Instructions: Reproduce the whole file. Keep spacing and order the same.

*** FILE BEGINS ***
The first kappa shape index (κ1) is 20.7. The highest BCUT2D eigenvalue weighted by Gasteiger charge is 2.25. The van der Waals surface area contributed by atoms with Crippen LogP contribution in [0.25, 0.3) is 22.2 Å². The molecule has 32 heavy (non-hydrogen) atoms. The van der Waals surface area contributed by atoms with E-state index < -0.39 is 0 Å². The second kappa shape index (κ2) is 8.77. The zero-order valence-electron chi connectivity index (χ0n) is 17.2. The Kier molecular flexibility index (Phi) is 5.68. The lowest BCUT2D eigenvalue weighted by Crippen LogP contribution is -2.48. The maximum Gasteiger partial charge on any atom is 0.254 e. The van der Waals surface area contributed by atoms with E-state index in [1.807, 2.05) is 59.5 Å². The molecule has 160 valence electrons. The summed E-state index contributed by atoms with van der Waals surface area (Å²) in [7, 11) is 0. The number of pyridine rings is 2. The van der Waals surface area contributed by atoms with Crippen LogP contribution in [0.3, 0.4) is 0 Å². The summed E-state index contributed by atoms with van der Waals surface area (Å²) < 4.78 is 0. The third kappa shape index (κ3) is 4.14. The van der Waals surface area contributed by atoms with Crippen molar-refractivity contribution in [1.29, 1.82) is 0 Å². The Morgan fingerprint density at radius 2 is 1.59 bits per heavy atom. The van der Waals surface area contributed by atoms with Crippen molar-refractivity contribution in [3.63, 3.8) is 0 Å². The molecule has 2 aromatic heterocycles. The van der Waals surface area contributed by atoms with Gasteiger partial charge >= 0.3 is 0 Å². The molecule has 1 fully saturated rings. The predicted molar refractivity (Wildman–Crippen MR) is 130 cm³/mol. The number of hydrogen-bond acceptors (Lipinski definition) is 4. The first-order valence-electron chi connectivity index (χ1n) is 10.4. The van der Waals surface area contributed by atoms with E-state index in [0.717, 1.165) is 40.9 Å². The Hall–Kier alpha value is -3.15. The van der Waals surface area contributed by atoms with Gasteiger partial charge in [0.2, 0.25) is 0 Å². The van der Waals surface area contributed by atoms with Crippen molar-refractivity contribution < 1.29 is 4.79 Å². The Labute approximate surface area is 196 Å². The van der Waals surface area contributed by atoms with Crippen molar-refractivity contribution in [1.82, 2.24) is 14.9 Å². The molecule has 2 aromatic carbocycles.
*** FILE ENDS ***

The first kappa shape index (κ1) is 20.7. The highest BCUT2D eigenvalue weighted by Gasteiger charge is 2.25. The van der Waals surface area contributed by atoms with Crippen LogP contribution in [0.25, 0.3) is 22.2 Å². The molecule has 32 heavy (non-hydrogen) atoms. The van der Waals surface area contributed by atoms with E-state index < -0.39 is 0 Å². The second kappa shape index (κ2) is 8.77. The zero-order valence-electron chi connectivity index (χ0n) is 17.2. The Kier molecular flexibility index (Phi) is 5.68. The lowest BCUT2D eigenvalue weighted by Crippen LogP contribution is -2.48. The maximum Gasteiger partial charge on any atom is 0.254 e. The van der Waals surface area contributed by atoms with E-state index in [1.807, 2.05) is 59.5 Å². The molecule has 160 valence electrons. The summed E-state index contributed by atoms with van der Waals surface area (Å²) in [7, 11) is 0. The number of pyridine rings is 2. The van der Waals surface area contributed by atoms with Crippen LogP contribution in [0.3, 0.4) is 0 Å². The summed E-state index contributed by atoms with van der Waals surface area (Å²) < 4.78 is 0. The third kappa shape index (κ3) is 4.14. The van der Waals surface area contributed by atoms with Crippen molar-refractivity contribution in [1.29, 1.82) is 0 Å². The Morgan fingerprint density at radius 2 is 1.59 bits per heavy atom. The van der Waals surface area contributed by atoms with Crippen molar-refractivity contribution in [3.63, 3.8) is 0 Å². The molecule has 2 aromatic heterocycles. The van der Waals surface area contributed by atoms with Gasteiger partial charge >= 0.3 is 0 Å². The molecule has 1 fully saturated rings. The predicted molar refractivity (Wildman–Crippen MR) is 130 cm³/mol. The number of hydrogen-bond acceptors (Lipinski definition) is 4. The first-order valence-electron chi connectivity index (χ1n) is 10.4. The van der Waals surface area contributed by atoms with E-state index in [0.717, 1.165) is 40.9 Å². The Hall–Kier alpha value is -3.15. The van der Waals surface area contributed by atoms with Gasteiger partial charge in [0.2, 0.25) is 0 Å². The van der Waals surface area contributed by atoms with Crippen molar-refractivity contribution < 1.29 is 4.79 Å². The Labute approximate surface area is 196 Å². The van der Waals surface area contributed by atoms with Crippen molar-refractivity contribution in [1.82, 2.24) is 14.9 Å². The molecule has 2 aromatic carbocycles.